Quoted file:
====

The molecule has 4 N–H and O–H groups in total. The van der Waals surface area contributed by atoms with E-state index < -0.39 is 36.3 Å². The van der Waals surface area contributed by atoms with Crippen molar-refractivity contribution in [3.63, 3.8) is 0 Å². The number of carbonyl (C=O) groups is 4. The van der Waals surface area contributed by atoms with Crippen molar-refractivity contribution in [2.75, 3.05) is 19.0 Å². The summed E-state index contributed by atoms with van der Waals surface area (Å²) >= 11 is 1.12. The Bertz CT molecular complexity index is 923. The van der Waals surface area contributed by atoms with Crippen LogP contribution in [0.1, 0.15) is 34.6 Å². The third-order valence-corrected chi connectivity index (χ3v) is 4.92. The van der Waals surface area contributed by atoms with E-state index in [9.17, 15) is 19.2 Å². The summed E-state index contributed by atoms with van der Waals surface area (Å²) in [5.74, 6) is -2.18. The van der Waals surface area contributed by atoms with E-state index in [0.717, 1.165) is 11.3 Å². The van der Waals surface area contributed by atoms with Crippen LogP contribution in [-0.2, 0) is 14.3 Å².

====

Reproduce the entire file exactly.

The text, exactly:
The molecule has 4 N–H and O–H groups in total. The van der Waals surface area contributed by atoms with E-state index < -0.39 is 36.3 Å². The van der Waals surface area contributed by atoms with Crippen molar-refractivity contribution in [3.63, 3.8) is 0 Å². The number of carbonyl (C=O) groups is 4. The van der Waals surface area contributed by atoms with Crippen molar-refractivity contribution in [2.75, 3.05) is 19.0 Å². The summed E-state index contributed by atoms with van der Waals surface area (Å²) >= 11 is 1.12. The Bertz CT molecular complexity index is 923. The van der Waals surface area contributed by atoms with Crippen LogP contribution in [0.1, 0.15) is 34.6 Å². The third-order valence-corrected chi connectivity index (χ3v) is 4.92. The van der Waals surface area contributed by atoms with E-state index in [9.17, 15) is 19.2 Å². The summed E-state index contributed by atoms with van der Waals surface area (Å²) in [5.74, 6) is -2.18. The van der Waals surface area contributed by atoms with E-state index in [0.717, 1.165) is 11.3 Å². The van der Waals surface area contributed by atoms with Crippen LogP contribution in [-0.2, 0) is 14.3 Å².